Since Mormons and these guys share the same history, even though, as I agree with Guen, they emphatically do not share the same beliefs, the answer is yes. In fleeing violent, religiously-prejudice people, Mormons often left new houses, newly-purchased farms, thriving businesses, and just-dedicated temples. They left in New York, in Pennsylvania, in Illinois, and in other places. Ironic that in a place that was settled by people (okay, fanatics) seeking religious freedom and in a country that has religious freedom written into their laws does this sort of stuff happen.

    18. Guen says:

      The members of the FLDS are not allowed to wear red as per Warren Jeff’s statement that Jesus in the Second Coming will wear red, so no one else can. He’s a seriously bizarre leader.

      I will leave the topic of Mormon history for another day, but suffice it to say that I believe that the FLDS leadership is pathological in a way that Mormons have never experienced. The reason that the FLDS left is because Utah and Arizona [actually Mormon prosecutors] were preparing prosecutions based on the forced child-bride marriages that were occurring under Jeffs leadership. They thought they would be more under the radar in Texas.

    19. Guen says:

      Oh, and my comparison above is a bit problematic. I didn’t mean to suggest that Hasidic Jews have the kind of crazy leadership that the FLDS have. I just read an article in NY Magazine about a girl who was trying to escape a rigidly Hasidic community, and there were some parallels with the FLDS. I am fully aware of the historical development of Hasidism –and understand that they would be pretty offended at the comparison. I just think it is important to understand that as there are spectrums in other cultures, so there are in the Mormon culture, and Mormons are understandably annoyed at being mistaken for the FLDS. I say, if you are going to criticize Mormons, do it for their antagonism to gay civil rights, or any number of other issues, not for what they abandoned long ago.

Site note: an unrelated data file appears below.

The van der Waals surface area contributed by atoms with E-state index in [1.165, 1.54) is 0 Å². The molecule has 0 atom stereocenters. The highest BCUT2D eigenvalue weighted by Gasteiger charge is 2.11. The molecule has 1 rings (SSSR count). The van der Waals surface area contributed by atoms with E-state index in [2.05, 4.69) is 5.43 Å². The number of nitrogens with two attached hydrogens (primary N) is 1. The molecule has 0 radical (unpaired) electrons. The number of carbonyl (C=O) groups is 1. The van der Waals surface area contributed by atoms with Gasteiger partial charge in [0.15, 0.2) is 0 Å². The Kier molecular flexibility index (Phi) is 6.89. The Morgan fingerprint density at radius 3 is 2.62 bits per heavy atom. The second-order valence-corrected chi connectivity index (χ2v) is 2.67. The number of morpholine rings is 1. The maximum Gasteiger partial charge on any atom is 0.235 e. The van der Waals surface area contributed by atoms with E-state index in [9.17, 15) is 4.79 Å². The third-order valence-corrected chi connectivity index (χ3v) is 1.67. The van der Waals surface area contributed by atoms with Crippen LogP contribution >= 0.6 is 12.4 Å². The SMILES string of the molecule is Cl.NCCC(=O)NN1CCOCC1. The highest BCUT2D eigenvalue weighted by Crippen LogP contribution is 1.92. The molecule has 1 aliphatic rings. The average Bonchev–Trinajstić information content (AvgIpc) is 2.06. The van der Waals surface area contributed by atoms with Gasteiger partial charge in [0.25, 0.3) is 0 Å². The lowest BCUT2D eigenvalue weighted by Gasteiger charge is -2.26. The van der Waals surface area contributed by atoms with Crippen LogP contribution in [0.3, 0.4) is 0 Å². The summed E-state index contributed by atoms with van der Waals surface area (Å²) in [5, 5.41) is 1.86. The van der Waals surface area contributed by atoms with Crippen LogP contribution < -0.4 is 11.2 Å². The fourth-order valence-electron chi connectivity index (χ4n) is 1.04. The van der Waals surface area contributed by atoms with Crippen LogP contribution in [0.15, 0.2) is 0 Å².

20. lane says:

      ” . . . not for what they abandoned long ago.”

      in practice, but not in principle.

      : – )

    21. Guen says:

      I wish I could disagree with you on that one, Lane.

    22. lane says:

      yep, better get ready for that afterlife!

      HBO’s Big Love might make a useful tutorial.

      Minus all that business about running a hardware store.

      Good Luck!

    23. lane says:

      ” . . . in a way that Mormons have never experienced.”

      Contemporary Mormons that is. Ole Brother Brigham . . . he was a bit of a loon.

      O.K. sorry, I’ll stop.